It is easy for self-help books and blogs to say, “if you don’t like your job, QUIT.” But seriously, we all need to pay the bills. Sometimes the only job out there is one that is mind-numbing, below your pay rate or skill levels, or has a horrible and stressful work environment or co-workers. The smart way to do this is to look for your dream job — on the side. Keep your job for the necessities in life: utilities, rent/mortgage payments, car payments, gas, food, clothes, and insurance. But when you’re out of work, fill an hour or so per week hunting down that job. Update your resume, make an account on Linked In or SnagaJob, search Indeed or Monster for open positions, practice job interview questions. Glassdoor is a great resource for getting the inside scoop on job interviews, salary levels, and workplace satisfaction. Discover companies in your area and contact them.

Make a deadline for when you would like to quit. If you find it hard to work without pressure, type your letter of resignation now, and seal it in an envelope addressed to your manager. Bring it to your manager in the two weeks before your previously chosen last day.

Note: you may be tempted to find a job and rush in there, tell off your boss and stick up the middle finger and waltz out the door. DON’T. Remain professional and civil, and you will keep a reference for your future jobs. Also, most managers will not provide a positive reference to your employers if you do not provide the two-weeks-notice or more; please see your employee handbook for specific information for your job. Do not lose out on your reference, especially if you’ve been at the job for more than six months. Consider this a stepping stone to your true job.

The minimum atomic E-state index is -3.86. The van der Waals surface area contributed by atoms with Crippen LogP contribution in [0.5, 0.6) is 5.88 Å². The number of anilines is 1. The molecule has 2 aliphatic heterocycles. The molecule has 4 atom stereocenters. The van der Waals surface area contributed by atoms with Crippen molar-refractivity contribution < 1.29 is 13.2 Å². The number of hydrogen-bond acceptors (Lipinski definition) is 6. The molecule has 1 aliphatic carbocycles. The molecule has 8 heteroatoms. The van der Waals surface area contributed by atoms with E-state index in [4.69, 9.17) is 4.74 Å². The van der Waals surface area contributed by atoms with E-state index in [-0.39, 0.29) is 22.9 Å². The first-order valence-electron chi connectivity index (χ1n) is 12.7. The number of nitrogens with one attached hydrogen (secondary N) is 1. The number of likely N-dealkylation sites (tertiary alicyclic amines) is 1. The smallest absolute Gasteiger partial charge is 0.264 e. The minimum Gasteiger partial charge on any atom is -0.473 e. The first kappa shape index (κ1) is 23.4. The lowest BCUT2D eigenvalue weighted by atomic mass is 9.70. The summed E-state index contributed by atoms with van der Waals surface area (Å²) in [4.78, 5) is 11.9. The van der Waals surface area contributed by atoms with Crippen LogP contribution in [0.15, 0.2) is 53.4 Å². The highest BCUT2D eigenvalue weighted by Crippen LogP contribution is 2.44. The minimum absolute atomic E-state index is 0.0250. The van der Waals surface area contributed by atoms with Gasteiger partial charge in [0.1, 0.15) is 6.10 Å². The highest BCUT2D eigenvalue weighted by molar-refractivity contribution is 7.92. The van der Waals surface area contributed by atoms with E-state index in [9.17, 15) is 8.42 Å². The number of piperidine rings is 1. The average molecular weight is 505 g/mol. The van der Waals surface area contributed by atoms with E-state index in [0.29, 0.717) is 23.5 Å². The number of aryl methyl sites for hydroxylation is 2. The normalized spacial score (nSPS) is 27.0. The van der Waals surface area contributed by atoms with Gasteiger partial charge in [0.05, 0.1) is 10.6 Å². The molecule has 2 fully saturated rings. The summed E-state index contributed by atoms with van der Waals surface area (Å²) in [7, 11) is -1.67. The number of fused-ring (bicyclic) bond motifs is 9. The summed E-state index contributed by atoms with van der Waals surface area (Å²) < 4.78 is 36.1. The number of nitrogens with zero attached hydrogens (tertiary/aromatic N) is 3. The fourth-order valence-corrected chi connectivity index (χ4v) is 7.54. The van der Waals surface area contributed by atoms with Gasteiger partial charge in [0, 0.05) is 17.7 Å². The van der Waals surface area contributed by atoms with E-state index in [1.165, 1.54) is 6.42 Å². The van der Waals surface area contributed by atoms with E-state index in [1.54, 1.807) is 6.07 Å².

If your employment relationship includes either an explicit or implied contract that says you must give two weeks notice of resignation and you don’t, your employer might have the right to take punitive action. For example, your employer might legally have the right to deny you termination benefits, such as accrued vacation pay. (source)

You may consider taking this hour or so every week to contribute your time to starting the business you’ve always dreamed of (see youngentrepreneur.com), starting a website to monetize/sell products/blog, or advertise for handy man work or cleaning positions on your local Craigslist. These side endeavors, with some hard work, and time/money investments (dependent on the nature of the project), will lead to a decent side income or may even a replacement to your paid-per-hour or salary job position. (See SmartPassiveIncome.com)

3. Be a constant learner.

A single conversation with a wise man is better than ten years of study.